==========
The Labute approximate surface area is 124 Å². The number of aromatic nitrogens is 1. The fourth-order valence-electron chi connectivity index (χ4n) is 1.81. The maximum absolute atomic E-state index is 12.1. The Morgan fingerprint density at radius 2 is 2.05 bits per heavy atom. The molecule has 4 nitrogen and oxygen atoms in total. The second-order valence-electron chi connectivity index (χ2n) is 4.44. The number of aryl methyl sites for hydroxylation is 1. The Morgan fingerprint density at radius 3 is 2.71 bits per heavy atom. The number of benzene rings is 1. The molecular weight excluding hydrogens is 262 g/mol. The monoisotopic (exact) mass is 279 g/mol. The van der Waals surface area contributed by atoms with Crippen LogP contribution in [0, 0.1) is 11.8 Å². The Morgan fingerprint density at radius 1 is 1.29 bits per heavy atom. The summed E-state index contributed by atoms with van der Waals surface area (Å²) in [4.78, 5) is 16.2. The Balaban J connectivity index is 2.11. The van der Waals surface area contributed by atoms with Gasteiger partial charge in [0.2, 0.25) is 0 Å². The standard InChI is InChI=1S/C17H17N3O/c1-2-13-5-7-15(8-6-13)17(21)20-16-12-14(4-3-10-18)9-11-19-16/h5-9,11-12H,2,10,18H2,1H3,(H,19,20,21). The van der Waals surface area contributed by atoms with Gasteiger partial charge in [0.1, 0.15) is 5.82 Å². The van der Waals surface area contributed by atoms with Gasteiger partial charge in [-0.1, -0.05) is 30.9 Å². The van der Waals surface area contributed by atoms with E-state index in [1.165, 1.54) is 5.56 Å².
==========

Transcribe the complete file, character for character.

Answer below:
The Labute approximate surface area is 124 Å². The number of aromatic nitrogens is 1. The fourth-order valence-electron chi connectivity index (χ4n) is 1.81. The maximum absolute atomic E-state index is 12.1. The Morgan fingerprint density at radius 2 is 2.05 bits per heavy atom. The molecule has 4 nitrogen and oxygen atoms in total. The second-order valence-electron chi connectivity index (χ2n) is 4.44. The number of aryl methyl sites for hydroxylation is 1. The Morgan fingerprint density at radius 3 is 2.71 bits per heavy atom. The number of benzene rings is 1. The molecular weight excluding hydrogens is 262 g/mol. The monoisotopic (exact) mass is 279 g/mol. The van der Waals surface area contributed by atoms with Crippen LogP contribution in [0, 0.1) is 11.8 Å². The Morgan fingerprint density at radius 1 is 1.29 bits per heavy atom. The summed E-state index contributed by atoms with van der Waals surface area (Å²) in [4.78, 5) is 16.2. The Balaban J connectivity index is 2.11. The van der Waals surface area contributed by atoms with Gasteiger partial charge in [0.2, 0.25) is 0 Å². The standard InChI is InChI=1S/C17H17N3O/c1-2-13-5-7-15(8-6-13)17(21)20-16-12-14(4-3-10-18)9-11-19-16/h5-9,11-12H,2,10,18H2,1H3,(H,19,20,21). The van der Waals surface area contributed by atoms with Gasteiger partial charge in [0.1, 0.15) is 5.82 Å². The van der Waals surface area contributed by atoms with Gasteiger partial charge in [-0.1, -0.05) is 30.9 Å². The van der Waals surface area contributed by atoms with E-state index in [1.165, 1.54) is 5.56 Å².